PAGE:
“We planned this with Bhaiya earlier,” Yadav recalled of the protest. “The moment Bhaiya gave me a go-ahead on the phone from Delhi, I led a group of students to display black flags to Nakul Dubey.” Chaos ensued, as policemen charged the students with batons. Almost simultaneously, students in the state’s other cities spilled out of their classrooms in protest. Sunil Yadav, bleeding heavily from his forehead, appeared on televisions everywhere in the state.

The following day, Akhilesh reached Lucknow to join the protests, and was arrested, along with 30,000 other students around the state. The situation on the ground began to resemble a riot, and the BSP could not help but look autocratic, caught on the back foot. As Sunil Yadav put it, the “bhaiya peedhi,” or generation of young men, had made its mark.

The bhaiya peedhi became Akhilesh’s local support group, and helped define his political identity. He had never been to college in Uttar Pradesh, but in some ways, his lack of insider clout made his approach seem refreshing. With his new coterie of young men, he was courteous and chatty, dispensing advice on cars and bikes with the best mileage, and opinions about cricket. “He was, in the true sense, everyone’s bhaiya,” Sunil said. “Every single youth wing member can call him on the phone. Which senior leader remembers the name of all his workers? He does.”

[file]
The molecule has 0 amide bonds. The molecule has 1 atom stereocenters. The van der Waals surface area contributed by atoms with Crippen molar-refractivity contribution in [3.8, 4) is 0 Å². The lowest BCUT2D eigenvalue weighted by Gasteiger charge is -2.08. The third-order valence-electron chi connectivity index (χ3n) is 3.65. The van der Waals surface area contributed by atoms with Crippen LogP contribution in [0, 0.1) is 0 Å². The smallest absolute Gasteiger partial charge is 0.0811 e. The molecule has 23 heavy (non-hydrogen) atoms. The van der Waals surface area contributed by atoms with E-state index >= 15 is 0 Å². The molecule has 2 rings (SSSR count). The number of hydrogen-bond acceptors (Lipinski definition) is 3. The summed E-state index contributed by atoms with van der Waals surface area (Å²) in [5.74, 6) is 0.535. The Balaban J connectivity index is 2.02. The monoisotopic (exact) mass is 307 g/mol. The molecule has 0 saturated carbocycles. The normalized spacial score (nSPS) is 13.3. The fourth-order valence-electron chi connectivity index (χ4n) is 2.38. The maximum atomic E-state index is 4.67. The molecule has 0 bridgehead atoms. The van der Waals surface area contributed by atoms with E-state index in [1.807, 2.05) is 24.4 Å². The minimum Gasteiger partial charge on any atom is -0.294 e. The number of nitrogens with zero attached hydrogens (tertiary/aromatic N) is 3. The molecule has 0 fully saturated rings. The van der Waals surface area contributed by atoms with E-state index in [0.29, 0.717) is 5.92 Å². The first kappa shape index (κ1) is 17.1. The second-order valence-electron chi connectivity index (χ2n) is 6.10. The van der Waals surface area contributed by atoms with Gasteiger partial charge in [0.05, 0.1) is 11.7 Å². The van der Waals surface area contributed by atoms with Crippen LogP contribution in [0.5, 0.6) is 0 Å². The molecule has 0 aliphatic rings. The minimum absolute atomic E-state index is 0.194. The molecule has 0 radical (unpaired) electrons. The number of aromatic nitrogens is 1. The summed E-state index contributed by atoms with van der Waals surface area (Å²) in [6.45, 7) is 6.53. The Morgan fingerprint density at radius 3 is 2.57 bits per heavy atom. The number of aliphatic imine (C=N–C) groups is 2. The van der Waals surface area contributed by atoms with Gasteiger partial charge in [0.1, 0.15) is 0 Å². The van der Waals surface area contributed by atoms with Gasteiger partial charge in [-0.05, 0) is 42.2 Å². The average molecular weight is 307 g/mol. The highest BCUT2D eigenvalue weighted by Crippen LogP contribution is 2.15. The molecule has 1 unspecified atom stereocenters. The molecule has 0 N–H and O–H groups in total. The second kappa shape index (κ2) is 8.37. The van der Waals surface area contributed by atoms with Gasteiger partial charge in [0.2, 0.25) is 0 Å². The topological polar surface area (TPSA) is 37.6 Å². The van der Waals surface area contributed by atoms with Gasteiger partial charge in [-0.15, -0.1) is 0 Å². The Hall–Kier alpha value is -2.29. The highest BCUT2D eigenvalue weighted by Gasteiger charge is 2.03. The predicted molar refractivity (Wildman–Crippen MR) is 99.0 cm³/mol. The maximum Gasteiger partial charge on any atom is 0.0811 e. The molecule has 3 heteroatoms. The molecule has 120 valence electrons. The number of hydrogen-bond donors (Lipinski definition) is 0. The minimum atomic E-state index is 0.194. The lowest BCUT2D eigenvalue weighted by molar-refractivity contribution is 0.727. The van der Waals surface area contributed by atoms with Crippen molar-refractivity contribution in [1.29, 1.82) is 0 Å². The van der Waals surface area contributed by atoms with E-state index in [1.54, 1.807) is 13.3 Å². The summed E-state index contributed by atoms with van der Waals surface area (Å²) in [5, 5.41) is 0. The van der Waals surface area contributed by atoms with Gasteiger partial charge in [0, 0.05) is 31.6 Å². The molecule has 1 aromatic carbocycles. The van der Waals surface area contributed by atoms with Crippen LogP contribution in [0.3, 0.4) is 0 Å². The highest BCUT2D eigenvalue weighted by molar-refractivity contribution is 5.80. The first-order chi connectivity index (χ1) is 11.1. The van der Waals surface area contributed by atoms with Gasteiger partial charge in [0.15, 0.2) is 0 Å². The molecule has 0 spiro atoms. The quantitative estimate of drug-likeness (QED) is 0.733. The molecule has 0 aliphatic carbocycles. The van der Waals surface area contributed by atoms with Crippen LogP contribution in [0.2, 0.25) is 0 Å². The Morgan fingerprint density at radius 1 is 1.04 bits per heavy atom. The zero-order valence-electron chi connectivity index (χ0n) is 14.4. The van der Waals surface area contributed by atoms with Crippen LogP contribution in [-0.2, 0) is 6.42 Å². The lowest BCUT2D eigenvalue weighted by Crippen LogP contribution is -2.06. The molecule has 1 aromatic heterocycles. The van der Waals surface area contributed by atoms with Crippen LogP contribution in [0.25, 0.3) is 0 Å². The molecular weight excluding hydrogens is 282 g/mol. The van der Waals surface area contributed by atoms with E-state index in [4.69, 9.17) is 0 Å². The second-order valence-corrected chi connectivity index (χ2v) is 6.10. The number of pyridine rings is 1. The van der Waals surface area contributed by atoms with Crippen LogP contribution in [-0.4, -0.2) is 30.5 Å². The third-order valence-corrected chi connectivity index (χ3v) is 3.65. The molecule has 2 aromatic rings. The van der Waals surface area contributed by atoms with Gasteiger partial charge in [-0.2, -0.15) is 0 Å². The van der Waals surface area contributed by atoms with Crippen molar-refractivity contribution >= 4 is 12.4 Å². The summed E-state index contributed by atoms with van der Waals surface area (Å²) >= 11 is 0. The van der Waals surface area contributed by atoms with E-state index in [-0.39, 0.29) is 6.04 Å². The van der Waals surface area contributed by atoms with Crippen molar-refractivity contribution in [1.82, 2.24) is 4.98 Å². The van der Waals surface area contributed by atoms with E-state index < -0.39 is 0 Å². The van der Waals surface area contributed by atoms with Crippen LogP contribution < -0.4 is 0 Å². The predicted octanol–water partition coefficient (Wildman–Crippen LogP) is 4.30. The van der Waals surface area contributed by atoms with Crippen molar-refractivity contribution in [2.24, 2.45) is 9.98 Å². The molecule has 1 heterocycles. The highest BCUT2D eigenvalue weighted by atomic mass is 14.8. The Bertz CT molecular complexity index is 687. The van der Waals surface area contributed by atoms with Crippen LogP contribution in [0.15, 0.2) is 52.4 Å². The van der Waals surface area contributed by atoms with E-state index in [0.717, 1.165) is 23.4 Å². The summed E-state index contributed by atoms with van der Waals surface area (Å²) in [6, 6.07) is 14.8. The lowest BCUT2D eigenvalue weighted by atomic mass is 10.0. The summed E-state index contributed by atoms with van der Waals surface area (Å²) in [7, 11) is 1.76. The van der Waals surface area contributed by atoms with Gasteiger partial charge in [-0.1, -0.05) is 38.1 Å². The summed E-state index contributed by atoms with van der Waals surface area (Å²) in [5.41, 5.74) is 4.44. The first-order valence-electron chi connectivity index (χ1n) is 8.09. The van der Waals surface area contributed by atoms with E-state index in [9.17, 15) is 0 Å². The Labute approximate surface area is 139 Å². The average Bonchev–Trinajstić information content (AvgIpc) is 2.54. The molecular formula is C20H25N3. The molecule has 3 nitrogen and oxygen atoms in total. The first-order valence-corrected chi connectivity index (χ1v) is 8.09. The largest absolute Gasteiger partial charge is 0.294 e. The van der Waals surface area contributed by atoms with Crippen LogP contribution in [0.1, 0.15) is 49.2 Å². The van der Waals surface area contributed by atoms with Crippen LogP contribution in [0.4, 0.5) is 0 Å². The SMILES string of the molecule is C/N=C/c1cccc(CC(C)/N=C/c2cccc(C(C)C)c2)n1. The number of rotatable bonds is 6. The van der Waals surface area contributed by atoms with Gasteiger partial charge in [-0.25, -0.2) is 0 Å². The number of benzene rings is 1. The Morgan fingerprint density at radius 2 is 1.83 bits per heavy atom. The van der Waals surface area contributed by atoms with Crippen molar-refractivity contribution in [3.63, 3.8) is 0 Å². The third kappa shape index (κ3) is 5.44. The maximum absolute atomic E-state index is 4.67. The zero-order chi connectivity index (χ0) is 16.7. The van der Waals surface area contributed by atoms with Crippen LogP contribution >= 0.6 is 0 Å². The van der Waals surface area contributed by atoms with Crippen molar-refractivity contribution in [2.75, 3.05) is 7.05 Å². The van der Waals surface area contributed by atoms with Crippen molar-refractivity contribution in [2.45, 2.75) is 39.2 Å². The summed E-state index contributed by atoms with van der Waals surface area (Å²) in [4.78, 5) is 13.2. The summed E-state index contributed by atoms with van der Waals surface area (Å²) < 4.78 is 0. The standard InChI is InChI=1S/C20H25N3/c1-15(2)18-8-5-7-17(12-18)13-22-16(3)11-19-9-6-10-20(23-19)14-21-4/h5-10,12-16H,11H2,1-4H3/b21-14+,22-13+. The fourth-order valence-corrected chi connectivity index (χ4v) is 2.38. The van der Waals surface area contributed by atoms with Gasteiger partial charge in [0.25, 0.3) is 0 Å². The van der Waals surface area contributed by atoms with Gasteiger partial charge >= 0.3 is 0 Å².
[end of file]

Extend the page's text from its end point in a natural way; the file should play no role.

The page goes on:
As Mayawati grew from strength to strength, her 2007 electoral strategy, the “sarvajan samaj,” based on an unprecedented Brahmin-Dalit voter alliance, became a blow to the Samajwadi Party’s traditional arrangements, and they failed to recover in time for the 2009 Lok Sabha polls.

In February 2011, Akhilesh was formally elected as the UP state president of the party. The following month, the Samajwadi Party launched a massive campaign targeting the BSP, decrying the “deterioration in law and order, crimes against women,” and widespread corruption. As if to confirm their accusations of repressive state power, Mayawati placed Mulayam Singh and Akhilesh under house arrest in March that year, ahead of their planned agitation. But this backfired. The arrests unleashed violent protests across the state, and the issue was raised in parliament.

The BSP lifted the arrests, but held Akhilesh twice more in the next ten days. In their book describing the run-up to the election, Battleground UP, Manish Tiwari and Rajan Pandey write that the Mayawati government “could not control the thousands of SP workers who had come out in the streets in various cities to burn Mayawati’s effigies, despite police threats. Sitting in his party office, Akhilesh Yadav was flooded with phone calls from across the state informing him about the protests held by Samajwadi activists. Yadav looked elated with his party’s show of strength. And there was a sense of contentment within the party as well. The new leadership had finally delivered.”

Akhilesh’s campaign involved a bicycle yatra through rural Uttar Pradesh, accompanied by a motorcade. The state government denied him permission to carry out one such yatra on the spleet-new Noida-Agra Expressway. “Bhaiya then told us, let us go under the flyover through the muddy alleys,” Anand Bhadauria, one of Akhilesh’s companions on the ride, told me. “He said that one day, he would inaugurate the Expressway. Which he did later.”

This is an excerpt from “Everybody’s Brother,” the journalist Neha Dixit’s cover story for The Caravan’s September 2015 issue. It has been edited and condensed.